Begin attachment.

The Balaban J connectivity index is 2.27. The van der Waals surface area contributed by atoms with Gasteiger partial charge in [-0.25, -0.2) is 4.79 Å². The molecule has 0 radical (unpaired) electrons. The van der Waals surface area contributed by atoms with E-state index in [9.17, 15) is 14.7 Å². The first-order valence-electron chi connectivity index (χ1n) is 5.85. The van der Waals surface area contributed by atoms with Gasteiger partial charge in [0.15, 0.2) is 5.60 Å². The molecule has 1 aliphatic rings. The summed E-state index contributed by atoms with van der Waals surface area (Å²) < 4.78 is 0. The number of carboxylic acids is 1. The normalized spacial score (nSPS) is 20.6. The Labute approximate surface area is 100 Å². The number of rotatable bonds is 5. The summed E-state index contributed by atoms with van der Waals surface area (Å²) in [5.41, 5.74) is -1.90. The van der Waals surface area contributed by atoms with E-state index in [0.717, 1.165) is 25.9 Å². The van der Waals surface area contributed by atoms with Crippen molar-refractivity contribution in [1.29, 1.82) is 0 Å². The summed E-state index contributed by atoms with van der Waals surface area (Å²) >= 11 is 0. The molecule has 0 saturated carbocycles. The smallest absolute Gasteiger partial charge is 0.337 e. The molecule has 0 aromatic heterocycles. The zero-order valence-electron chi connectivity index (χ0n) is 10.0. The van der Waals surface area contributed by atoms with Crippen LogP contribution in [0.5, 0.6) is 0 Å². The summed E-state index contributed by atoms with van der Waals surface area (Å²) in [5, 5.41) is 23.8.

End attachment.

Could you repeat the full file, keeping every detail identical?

The Balaban J connectivity index is 2.27. The van der Waals surface area contributed by atoms with Gasteiger partial charge in [-0.25, -0.2) is 4.79 Å². The molecule has 0 radical (unpaired) electrons. The van der Waals surface area contributed by atoms with E-state index in [9.17, 15) is 14.7 Å². The first-order valence-electron chi connectivity index (χ1n) is 5.85. The van der Waals surface area contributed by atoms with Gasteiger partial charge in [0.15, 0.2) is 5.60 Å². The molecule has 1 aliphatic rings. The summed E-state index contributed by atoms with van der Waals surface area (Å²) < 4.78 is 0. The number of carboxylic acids is 1. The normalized spacial score (nSPS) is 20.6. The Labute approximate surface area is 100 Å². The number of rotatable bonds is 5. The summed E-state index contributed by atoms with van der Waals surface area (Å²) in [5.41, 5.74) is -1.90. The van der Waals surface area contributed by atoms with E-state index in [0.717, 1.165) is 25.9 Å². The van der Waals surface area contributed by atoms with Crippen molar-refractivity contribution in [1.29, 1.82) is 0 Å². The summed E-state index contributed by atoms with van der Waals surface area (Å²) >= 11 is 0. The molecule has 0 saturated carbocycles. The smallest absolute Gasteiger partial charge is 0.337 e. The molecule has 0 aromatic heterocycles. The zero-order valence-electron chi connectivity index (χ0n) is 10.0. The van der Waals surface area contributed by atoms with Crippen LogP contribution in [0.5, 0.6) is 0 Å². The summed E-state index contributed by atoms with van der Waals surface area (Å²) in [5, 5.41) is 23.8.